Keeping track of all participants through tools such as Building Information Modelling. Traditional drafting tools can, if digitised, lead to different models that automatically support contracting and reporting, in addition to checking specifications of components before they get ordered and built in. 

  • Build phase:  Buildings Information Modelling (BIM) is a toolset used to model all the data associated with the building.  This includes geographic data, urban and environmental data, and ensures the coherence of the data and makes it available to all participants in the project.  BIM can reduce the environmental footprint of the project, reduce delays and improve quality.  It also ensures that new buildings comply with health and safety and other legislation.
  • Monitoring existing or new structures for cracks and structural flaws through embedded sensors.  For example, concrete plays a pivotal role in all major construction initiatives; the stakes are high, and there is almost no margin of error, making the close monitoring of concrete curing and maturity vitally important. 
  • Predictive maintenance of various machine tool types and toolsets ensures that breakdowns can be anticipated ahead of time and avoided.
  • Smart tools and tool tracking, possibly part of a larger solution integrated with construction management and project planning
  • Security: Access control at building sites via video surveillance and peripheral security monitoring to detect unauthorised entry. 

Dangerous building sites keep Lone Workers safe through alarmed wearables.

Building Automation

IoT offers analytical tools to be able create healthier workspaces in the built environment.  Examples include:

  • Structural health monitoring and tracking of factors including Vibration, Strain, Stress, Dampness etc.  For example, it is believed that the fatal collapse of a condominium in Miami, FL in 2021 could have been averted with timely monitoring of structural faults.
  • Predictive maintenance of machinery including elevators, escalators, anticipating breakdowns before they occur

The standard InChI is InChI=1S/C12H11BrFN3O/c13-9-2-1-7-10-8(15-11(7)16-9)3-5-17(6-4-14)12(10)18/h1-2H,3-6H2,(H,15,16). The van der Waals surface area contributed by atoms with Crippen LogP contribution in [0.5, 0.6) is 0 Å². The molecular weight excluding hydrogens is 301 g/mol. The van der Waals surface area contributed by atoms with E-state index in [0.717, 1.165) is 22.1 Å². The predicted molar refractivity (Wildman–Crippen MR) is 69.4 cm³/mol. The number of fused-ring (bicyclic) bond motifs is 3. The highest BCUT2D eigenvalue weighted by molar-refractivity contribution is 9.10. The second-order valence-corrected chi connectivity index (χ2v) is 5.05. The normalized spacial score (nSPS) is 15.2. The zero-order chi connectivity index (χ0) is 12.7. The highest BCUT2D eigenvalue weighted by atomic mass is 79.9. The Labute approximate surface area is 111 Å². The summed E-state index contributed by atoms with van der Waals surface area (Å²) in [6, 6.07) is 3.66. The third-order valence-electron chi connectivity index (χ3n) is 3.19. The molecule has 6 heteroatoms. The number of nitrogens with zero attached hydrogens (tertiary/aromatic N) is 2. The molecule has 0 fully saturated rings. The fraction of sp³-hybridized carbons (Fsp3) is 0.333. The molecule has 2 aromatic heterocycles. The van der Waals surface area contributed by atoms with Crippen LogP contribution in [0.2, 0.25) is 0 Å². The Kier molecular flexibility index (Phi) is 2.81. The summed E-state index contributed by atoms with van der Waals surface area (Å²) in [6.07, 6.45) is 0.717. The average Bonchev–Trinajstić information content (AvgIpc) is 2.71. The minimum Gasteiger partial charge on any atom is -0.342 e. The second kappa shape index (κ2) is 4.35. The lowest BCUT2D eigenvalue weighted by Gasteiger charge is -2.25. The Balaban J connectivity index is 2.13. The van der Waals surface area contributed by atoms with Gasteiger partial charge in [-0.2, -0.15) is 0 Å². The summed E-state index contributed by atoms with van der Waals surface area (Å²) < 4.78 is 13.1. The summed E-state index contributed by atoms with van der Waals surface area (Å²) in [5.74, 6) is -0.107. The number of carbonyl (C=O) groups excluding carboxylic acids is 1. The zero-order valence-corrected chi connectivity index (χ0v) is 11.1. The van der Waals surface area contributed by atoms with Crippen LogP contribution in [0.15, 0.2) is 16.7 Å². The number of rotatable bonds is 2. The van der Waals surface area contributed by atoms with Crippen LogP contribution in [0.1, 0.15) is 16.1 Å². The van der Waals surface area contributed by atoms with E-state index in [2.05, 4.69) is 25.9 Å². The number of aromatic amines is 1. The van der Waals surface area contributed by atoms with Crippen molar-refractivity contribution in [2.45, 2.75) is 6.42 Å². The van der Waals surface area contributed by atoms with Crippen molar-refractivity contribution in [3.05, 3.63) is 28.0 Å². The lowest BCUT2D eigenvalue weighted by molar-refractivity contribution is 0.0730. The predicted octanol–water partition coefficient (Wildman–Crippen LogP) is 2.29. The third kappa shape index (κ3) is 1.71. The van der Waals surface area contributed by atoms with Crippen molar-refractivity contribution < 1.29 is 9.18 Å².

• Facilities management operations monitoring through systems to manage the temperature, humidity and lighting to make the most efficient use of resources
  • Asset tracking and management including movable assets, such as furniture and equipment
  • Water monitoring – leaks detection
  • Occupancy detection and analytics for workspace usage optimisation;  for example monitoring room occupancy and occupant behaviour during the course of the day; keeping a healthy distance between workers
  • Smart window and lighting control, controlling daylight level shading through blinds control
  • HVAC (Heating ventilation and air conditioning), to protect from Coronavirus and other airborne bugs that might be blown around on the ventilation system; detecting Carbon Monoxide, Carbon Dioxide, particulates, allergens, etc.
  • Site security and access control, video cameras
  • Automated fire detection and extinguishing systems, and wayfinding to assist occupants in case of evacuation.

3.  How the IoT World Map can assist

IoT solutions have several different elements and can be complex. This complexity will also increase with more use of real time processing, the introduction of private networking and the rollout of 5G. Each of these offers major benefits in this sector but assistance from IoT solution experts with specific knowledge of the Buildings & Construction sector is increasingly needed. This presents a difficulty for IoT buyers, who typically have to identify which suppliers have specific knowledge of their application areas.

The IoT World Map is arranged so that those requiring IoT solutions can access the map knowing only the applications they need support for in their own sector. IoT suppliers who have direct Buildings & Construction sector experience and can assist specifically in such solutions can be readily identified and contacted.

The aim of this is to assist IoT buyers to proceed more quickly to solution design and implementation.

Robin Duke-Woolley
Beecham Research